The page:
Living in a foreign country is a minefield, and it’s easy to fall back on easy stereotypes about Spain.
Whether it’s comments about lazy work habits, UK outposts (think Gibraltar!) or macho men, there are plenty of things it’s better to leave unsaid on the south side of the Pyrenees.
So if you want to hold on to your Spanish friends then check out this list of ten things you should never say to a Spaniard.
“Aren’t you too old to be living with your mum and dad?”
Close family ties, mamá’s cooking and a tradition of attending the local university instead of moving away mean that many Spaniards remain ‘in the nest’ longer than their counterparts elsewhere. Persistently high youth unemployment rates since the financial crisis a decade ago and rising rents have also left many Spanish 30-somethings unable to become emancipated even if they want to, so proceed with caution as it’s a touchy subject.
Photo: Jorge Guerrero/AFP
“Everything here’s really cheap!”
With electricity prices and inflation rates reaching historic levels in Spain in 2021, the odds are good that a comment like this will upset someone within earshot. In a country where many university graduates are ‘mileuristas’, working for €1,000 ($1,180) per month, Spaniards are not impressed by the fact that many daily costs are rising.
“You Spaniards are all so lazy!”
We all know the stereotype of relaxed, siesta-sleeping Spaniards. Statistics tell a different story though: according to the OECD, in 2020 people in Spain actually spent more hours at work a year than Germans (1,577 versus 1,332). As for siestas, almost 60 percent of Spaniards never take power naps, according to a study by the BBC in 2021, so many people in Spain have grown tired of the stereotype.
Photo: DOMINIQUE FAGET / AFP
“Spanish men are all such machos!”
While you’ll still see plenty of facial hair around in Spain, it’s just as likely to belong to a laid-back hipster as a traditional Spanish macho man. Indeed, in recent decades Spain has attempted to address its problem of domestic violence, and in promoting acceptance of homosexuality, making it one of the world’s more socially liberal societies. It’s fair to say that many Spaniards, men and women, no longer want their society associated with chauvinism and traditional gender roles.
Photo: Oscar del Pozo/AFP
“Which side of the Civil War did your family fight on?”
Spain’s bloody Civil War (1936-1939) between the nationalists of Francisco Franco and the left-wing republicans remains a very sensitive issue in Spain. After Franco died in 1975, Spain tried to close the book on a dark time with a ‘pact of forgetting’ and a 1977 Amnesty Law which blocked legal punishment of any Franco-era crime. People are still reluctant to pick at these not-so-old wounds. Take this topic on at your own risk.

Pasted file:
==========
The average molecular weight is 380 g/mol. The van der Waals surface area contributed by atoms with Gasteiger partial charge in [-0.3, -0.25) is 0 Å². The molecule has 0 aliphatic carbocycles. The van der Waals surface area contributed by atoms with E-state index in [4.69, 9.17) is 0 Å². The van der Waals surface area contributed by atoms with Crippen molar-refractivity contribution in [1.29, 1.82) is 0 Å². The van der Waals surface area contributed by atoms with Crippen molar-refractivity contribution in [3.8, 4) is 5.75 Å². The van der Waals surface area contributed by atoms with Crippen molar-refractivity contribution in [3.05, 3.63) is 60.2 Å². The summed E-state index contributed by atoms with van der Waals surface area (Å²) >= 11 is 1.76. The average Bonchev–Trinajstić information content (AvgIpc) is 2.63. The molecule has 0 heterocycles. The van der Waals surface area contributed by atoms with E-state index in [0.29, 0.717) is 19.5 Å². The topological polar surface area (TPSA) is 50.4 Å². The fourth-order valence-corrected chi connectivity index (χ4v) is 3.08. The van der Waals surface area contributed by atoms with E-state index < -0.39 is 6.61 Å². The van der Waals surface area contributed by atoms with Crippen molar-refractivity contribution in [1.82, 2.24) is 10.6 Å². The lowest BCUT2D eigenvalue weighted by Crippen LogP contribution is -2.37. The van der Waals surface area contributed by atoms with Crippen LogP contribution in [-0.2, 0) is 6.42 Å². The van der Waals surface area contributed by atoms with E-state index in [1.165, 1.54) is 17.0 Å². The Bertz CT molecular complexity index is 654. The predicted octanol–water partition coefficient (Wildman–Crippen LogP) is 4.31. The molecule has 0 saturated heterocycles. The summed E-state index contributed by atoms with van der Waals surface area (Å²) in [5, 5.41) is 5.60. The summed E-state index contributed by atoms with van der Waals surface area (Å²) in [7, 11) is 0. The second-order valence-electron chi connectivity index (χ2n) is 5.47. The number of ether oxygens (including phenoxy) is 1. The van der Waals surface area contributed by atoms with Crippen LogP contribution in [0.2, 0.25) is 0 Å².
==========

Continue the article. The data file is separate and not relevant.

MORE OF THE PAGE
Photo: STF / AFP
“Italian Parma ham is the best in the world.”
It’s especially important to never say this to a Spaniard who’s wielding a ham-carving knife. Cured bellota ham from acorn-fed ibérico pigs is savoured by many Spaniards with almost religious reverence. Suggesting that hams elsewhere might rival it let alone surpass it is enough to get you chucked out of the charcutería (butcher’s).
Photo: Gabriel Buoys/AFP
“Why are you all so corrupt?”
While it’s true that bribes became as commonplace as breakfast bocadillos among Spanish politicians in recent years, accusing ordinary, tax-paying Spaniards of dishonesty is unlikely to make you any friends. All that money in Swiss bank accounts was taken from the public coffers, remember.
“Isn’t Spain being hypocritical about Gibraltar being British when it has Ceuta and Melilla?”
If you want to get a Spanish nationalist worked up, try comparing Gibraltar with Spain’s two North African enclaves. Some Spaniards argue, perhaps unconvincingly, that the two cities of Ceuta and Melilla were unoccupied before being Spanish, and that neither of them are colonies like Gibraltar, but rather full members of Spain with representatives in Madrid. A real can of worms this one.
Photo: Marcos Moreno/AFP
“What’s with the lisp?”
Ah, the famous ‘th’ sound of the letters ‘c’ and ‘z’ (and sometimes ‘s’) in Spain. The tongue-biting accent of some regions of the country (but not Latin America) is often explained by an urban myth that Spaniards adopted it to please a king who spoke with a lisp. Nice story, but completely untrue.
“So where are all the sombreros?”
Sorry people, but Spain is not Mexico, no matter how much you might want it to be. You won’t see many cactuses here, and you’ll spot even fewer sombreros than you would in Mexico City. You’re also in for a let-down if you come expecting to eat chili: most Spaniards can’t deal with spicy food at all.
Photo: Ernesto Eslava/Pixabay